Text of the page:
This week I want to share with you some writing I have done for a 6-week class I just finished. The class was called “Tell It Slant,” and is designed to help a person write about the painful things in their life. The instructor, Sheila Bender, is a wonderful woman who has experienced her own pain and shares her experiences and life lessons with other writers. This is my second class with her. For more information on Sheila, take a look at her website, WritingItReal.
This first piece was early on in the course. Sheila asked us to write about discarding something and how it connected us to our pain/experience. I’ve moved twice this year, and that has caused quite a bit of chaos in itself. This bit is how I dealt with a small item of memorabilia from my marriage.
~~~ When packing up my belongings in the rental home, I came across a small vial filled with black volcanic sand and tiny little seashells. This was given to me by my ex-husband many years ago upon his return from a 6-month cruise (not a pleasure cruise…he was in the US Navy). I left a lot of knick-knack stuff behind when I moved from Minnesota. At the time I was packing things up in February, I remember my thoughts as I held onto that little Hawaiian souvenir. It was a place he had always talked about taking me; wanted to show me.
At that moment in February, there was still a small part of me that couldn’t let go. I still half-expected him to “come to his senses” and beg me to stay. Or at the very least, he would show up on my doorstep in Arizona and beg me to come back to him. So, I very carefully wrapped the little bottle in packing paper and moved it to AZ with me. I unpacked it and placed in on the bookshelf. It sat in that position until it was time to pack up again, this time to move across town.
I held that little piece of my old life in my hand. I listened for that voice to begin in the back of my head… “He’ll come back;” “You still have a chance of regaining your old life;” “It would hurt his feelings if you get rid of it.” The little voice never kicked in.
This was a definitive sign of moving on, of letting go of that last remnant of hope. The little souvenir bottle was tossed into the trash bin. There was no ceremony involved. No gut-wrenching pain of letting go. I refuse to give meaning to something that is easily disposed of.
I no longer hold out a secret hope that he will want me back in his life. I know my best years are ahead of me, even though I am now 51. It would be too easy to emotionally withdraw from the world. It would be too easy to let things disintegrate. But I’m not going to do that.
To no one but myself, I owe the work of moving on, growing as a person, learning to be “whole” without a life partner. My kids need me to be there for them. As do my grandchildren. And so do my cats. I refuse to crawl back into that dark place that I never knew was there before this divorce. ~~~
The following piece was for an assignment discussing healing. Sheila asked that we begin each section/paragraph with the same refrain, “I want to heal because.”
~~~ I want to heal because…I want to be able to look back on the last half of my life (to date) without it coming down to one big painful memory. Sometimes it feels like everything is boiled down to the collapse of my marriage. There were good years, good events, but sometimes it is hard to remember them past the pain of the last year. My life has encompassed more than a 25-year marriage. There is more to me than the pain.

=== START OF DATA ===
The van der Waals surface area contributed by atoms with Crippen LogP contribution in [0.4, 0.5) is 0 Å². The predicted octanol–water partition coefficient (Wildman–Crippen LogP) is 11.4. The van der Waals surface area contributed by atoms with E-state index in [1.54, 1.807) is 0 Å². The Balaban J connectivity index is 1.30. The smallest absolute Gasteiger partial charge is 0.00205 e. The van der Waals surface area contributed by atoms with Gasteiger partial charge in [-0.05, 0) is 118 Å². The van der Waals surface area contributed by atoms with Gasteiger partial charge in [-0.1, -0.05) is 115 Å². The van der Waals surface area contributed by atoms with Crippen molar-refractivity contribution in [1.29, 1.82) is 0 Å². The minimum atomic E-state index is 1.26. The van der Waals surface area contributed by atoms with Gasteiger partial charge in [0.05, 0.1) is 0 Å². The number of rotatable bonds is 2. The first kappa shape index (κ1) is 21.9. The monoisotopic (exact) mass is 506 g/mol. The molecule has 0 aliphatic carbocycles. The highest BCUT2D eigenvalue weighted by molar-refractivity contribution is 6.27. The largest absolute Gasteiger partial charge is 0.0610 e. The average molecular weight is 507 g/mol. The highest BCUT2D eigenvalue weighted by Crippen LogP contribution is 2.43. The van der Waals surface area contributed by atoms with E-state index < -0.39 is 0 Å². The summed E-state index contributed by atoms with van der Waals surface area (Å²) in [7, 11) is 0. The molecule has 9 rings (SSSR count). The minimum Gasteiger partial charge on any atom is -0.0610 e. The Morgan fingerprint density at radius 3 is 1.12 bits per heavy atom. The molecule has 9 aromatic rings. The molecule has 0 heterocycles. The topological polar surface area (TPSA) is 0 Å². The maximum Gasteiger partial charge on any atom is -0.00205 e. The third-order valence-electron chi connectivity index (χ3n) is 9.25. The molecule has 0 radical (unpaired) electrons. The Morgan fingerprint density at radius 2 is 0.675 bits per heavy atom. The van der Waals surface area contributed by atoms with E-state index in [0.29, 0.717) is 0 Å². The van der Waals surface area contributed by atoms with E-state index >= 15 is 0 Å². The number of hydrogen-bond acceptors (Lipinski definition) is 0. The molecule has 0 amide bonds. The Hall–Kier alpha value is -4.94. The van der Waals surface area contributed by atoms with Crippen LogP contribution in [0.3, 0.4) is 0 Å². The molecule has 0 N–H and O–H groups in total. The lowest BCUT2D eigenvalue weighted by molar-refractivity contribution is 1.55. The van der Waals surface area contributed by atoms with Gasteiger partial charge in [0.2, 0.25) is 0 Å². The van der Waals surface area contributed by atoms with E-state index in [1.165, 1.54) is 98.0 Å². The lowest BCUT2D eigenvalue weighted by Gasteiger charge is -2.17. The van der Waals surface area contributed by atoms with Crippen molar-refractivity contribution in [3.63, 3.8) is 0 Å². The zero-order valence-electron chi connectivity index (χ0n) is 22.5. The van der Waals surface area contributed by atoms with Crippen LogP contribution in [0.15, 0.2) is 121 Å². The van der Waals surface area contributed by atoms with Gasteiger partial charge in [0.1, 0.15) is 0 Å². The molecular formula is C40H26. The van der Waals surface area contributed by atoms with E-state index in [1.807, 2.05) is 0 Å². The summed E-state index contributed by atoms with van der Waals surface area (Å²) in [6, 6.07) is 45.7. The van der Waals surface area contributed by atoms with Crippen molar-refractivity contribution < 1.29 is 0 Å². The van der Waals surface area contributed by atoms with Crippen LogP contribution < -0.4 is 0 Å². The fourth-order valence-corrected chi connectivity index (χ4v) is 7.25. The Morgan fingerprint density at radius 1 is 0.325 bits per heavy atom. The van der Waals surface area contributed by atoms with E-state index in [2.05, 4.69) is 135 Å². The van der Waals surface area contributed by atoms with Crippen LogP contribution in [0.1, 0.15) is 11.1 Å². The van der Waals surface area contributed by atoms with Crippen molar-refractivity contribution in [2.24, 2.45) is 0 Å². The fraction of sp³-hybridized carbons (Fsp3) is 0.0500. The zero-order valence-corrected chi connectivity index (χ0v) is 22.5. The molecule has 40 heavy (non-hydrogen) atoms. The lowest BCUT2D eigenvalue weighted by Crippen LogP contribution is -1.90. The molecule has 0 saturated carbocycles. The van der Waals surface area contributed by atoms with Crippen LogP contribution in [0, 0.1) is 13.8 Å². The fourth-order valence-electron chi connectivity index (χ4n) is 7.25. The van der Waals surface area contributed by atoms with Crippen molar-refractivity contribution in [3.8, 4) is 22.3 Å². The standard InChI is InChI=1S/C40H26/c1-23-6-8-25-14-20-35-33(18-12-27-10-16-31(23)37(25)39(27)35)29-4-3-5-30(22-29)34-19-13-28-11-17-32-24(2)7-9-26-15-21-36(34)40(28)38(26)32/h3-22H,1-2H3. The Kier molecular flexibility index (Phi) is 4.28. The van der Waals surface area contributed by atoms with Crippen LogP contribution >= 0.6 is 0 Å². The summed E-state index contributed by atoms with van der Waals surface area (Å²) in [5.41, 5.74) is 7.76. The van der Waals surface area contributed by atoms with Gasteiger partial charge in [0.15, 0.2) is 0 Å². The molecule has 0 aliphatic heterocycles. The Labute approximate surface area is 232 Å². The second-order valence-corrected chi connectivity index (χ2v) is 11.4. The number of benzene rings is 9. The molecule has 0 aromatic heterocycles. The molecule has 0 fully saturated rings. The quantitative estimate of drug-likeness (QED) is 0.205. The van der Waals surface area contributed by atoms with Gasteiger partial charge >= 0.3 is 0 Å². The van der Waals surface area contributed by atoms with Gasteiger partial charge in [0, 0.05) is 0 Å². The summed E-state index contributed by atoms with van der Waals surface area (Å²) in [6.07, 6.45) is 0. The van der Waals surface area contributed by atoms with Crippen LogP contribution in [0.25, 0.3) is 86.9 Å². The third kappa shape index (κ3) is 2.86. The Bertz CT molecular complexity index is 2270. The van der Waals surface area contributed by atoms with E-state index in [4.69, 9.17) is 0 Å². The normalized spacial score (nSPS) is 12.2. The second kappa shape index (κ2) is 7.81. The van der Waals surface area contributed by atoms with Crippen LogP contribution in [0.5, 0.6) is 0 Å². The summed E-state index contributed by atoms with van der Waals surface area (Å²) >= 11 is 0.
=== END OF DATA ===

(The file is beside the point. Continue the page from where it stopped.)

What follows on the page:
I want to heal because…I need to get past or through the feelings of failure. A relationship takes two to keep healthy, but only one to destroy. I don’t want my unsuccessful marriage to be the highlight of my life. There is more to me than the pain.
I want to heal because…I am not sure it’s possible to move on in a healthy fashion if my focus is on the past and the pain there. I don’t want friends and family to think of me and have the first thing to come to their minds is me being “bitter.” There is more to me than the pain.
I want to heal because…I believe when I can look into the past, without the gut-wrenching pain, I will be able to put into action my belief that my best years are ahead of me. My story, my life, doesn’t have to revolve around a marriage, whether it be deemed a success or a failure. This is just one chapter of my story. My story is made up of many chapters. There is more to me than the pain.
I want to heal because…I want to get closer to living the life that feels fulfilling. I want my writing to continue; I want to tell my life story without rancor; I want to embrace the possibilities of the future. There will be tough times ahead, I’m sure. But healing will broaden and clarify the lens through which I will see those tough times. There is more to me than the pain.
I want to heal because…I want to stop thinking in terms of healing. There has to be a point where one is “healed.” Where one doesn’t think in terms of wounds, which are open, bleeding, festering, whatever…but in terms of healed, healthy, closed, faded, or even a bit scarred. Where one can look into the past and experience the acceptance of the unchangeable, the learned lessons, the solace of knowing something is over, of not wishing retribution upon someone, but there is still a path ahead to explore.
I want to heal because…there is more to me than the pain. ~~~
Thanks for allowing me to share a bit of this Road to a Dream with you. If these writings resonate with you, and you would like to share, please feel free to leave a comment.
Until next time…be kind to each other…and to yourself!